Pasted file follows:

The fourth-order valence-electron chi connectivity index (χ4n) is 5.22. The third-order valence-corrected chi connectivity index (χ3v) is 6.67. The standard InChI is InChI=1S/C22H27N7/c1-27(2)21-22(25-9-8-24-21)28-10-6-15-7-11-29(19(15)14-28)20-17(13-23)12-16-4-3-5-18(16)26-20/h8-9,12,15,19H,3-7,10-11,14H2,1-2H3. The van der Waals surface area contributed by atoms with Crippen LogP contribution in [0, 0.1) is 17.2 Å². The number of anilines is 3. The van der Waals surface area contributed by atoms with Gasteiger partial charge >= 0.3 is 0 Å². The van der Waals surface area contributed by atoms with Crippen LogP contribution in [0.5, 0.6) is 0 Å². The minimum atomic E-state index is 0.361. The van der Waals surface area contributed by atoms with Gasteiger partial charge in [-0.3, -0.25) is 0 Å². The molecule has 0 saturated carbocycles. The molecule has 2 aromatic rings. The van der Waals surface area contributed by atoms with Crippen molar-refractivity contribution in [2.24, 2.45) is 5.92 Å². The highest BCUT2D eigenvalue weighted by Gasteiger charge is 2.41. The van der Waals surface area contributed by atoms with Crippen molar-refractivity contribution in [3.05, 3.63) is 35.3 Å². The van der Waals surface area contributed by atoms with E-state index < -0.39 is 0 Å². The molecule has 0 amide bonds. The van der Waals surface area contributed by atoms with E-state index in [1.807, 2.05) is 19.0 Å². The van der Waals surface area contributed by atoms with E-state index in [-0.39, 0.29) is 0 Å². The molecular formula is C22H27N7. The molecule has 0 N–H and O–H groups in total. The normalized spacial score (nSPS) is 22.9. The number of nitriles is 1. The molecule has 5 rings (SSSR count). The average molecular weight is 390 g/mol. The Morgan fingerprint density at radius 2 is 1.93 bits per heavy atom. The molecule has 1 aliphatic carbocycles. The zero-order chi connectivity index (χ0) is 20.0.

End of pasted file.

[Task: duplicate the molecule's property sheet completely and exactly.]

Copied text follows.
The fourth-order valence-electron chi connectivity index (χ4n) is 5.22. The third-order valence-corrected chi connectivity index (χ3v) is 6.67. The standard InChI is InChI=1S/C22H27N7/c1-27(2)21-22(25-9-8-24-21)28-10-6-15-7-11-29(19(15)14-28)20-17(13-23)12-16-4-3-5-18(16)26-20/h8-9,12,15,19H,3-7,10-11,14H2,1-2H3. The van der Waals surface area contributed by atoms with Crippen LogP contribution in [0, 0.1) is 17.2 Å². The number of anilines is 3. The van der Waals surface area contributed by atoms with Gasteiger partial charge >= 0.3 is 0 Å². The van der Waals surface area contributed by atoms with Crippen LogP contribution in [0.5, 0.6) is 0 Å². The minimum atomic E-state index is 0.361. The van der Waals surface area contributed by atoms with Gasteiger partial charge in [-0.3, -0.25) is 0 Å². The molecule has 0 saturated carbocycles. The molecule has 2 aromatic rings. The van der Waals surface area contributed by atoms with Crippen molar-refractivity contribution in [2.24, 2.45) is 5.92 Å². The highest BCUT2D eigenvalue weighted by Gasteiger charge is 2.41. The van der Waals surface area contributed by atoms with Crippen molar-refractivity contribution in [3.05, 3.63) is 35.3 Å². The van der Waals surface area contributed by atoms with E-state index < -0.39 is 0 Å². The molecule has 0 amide bonds. The van der Waals surface area contributed by atoms with E-state index in [1.807, 2.05) is 19.0 Å². The van der Waals surface area contributed by atoms with E-state index in [-0.39, 0.29) is 0 Å². The molecular formula is C22H27N7. The molecule has 0 N–H and O–H groups in total. The normalized spacial score (nSPS) is 22.9. The number of nitriles is 1. The molecule has 5 rings (SSSR count). The average molecular weight is 390 g/mol. The Morgan fingerprint density at radius 2 is 1.93 bits per heavy atom. The molecule has 1 aliphatic carbocycles. The zero-order chi connectivity index (χ0) is 20.0.